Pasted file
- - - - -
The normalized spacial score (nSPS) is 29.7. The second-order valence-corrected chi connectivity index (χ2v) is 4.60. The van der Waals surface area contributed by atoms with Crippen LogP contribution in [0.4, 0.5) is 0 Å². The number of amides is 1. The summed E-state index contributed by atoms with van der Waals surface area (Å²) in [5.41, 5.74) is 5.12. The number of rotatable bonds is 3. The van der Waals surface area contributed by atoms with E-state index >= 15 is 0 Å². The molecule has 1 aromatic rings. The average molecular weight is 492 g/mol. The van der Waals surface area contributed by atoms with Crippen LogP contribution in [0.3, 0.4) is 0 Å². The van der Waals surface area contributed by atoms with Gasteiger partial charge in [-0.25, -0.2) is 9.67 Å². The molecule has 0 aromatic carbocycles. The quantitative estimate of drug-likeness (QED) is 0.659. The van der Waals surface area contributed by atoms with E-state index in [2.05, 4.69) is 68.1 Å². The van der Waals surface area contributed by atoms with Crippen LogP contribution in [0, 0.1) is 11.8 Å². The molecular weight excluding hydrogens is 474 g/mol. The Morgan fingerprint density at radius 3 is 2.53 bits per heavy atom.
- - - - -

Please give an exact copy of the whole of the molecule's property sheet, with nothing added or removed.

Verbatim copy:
The normalized spacial score (nSPS) is 29.7. The second-order valence-corrected chi connectivity index (χ2v) is 4.60. The van der Waals surface area contributed by atoms with Crippen LogP contribution in [0.4, 0.5) is 0 Å². The number of amides is 1. The summed E-state index contributed by atoms with van der Waals surface area (Å²) in [5.41, 5.74) is 5.12. The number of rotatable bonds is 3. The van der Waals surface area contributed by atoms with E-state index >= 15 is 0 Å². The molecule has 1 aromatic rings. The average molecular weight is 492 g/mol. The van der Waals surface area contributed by atoms with Crippen LogP contribution in [0.3, 0.4) is 0 Å². The van der Waals surface area contributed by atoms with Gasteiger partial charge in [-0.25, -0.2) is 9.67 Å². The molecule has 0 aromatic carbocycles. The quantitative estimate of drug-likeness (QED) is 0.659. The van der Waals surface area contributed by atoms with E-state index in [2.05, 4.69) is 68.1 Å². The van der Waals surface area contributed by atoms with Crippen LogP contribution in [0, 0.1) is 11.8 Å². The molecular weight excluding hydrogens is 474 g/mol. The Morgan fingerprint density at radius 3 is 2.53 bits per heavy atom.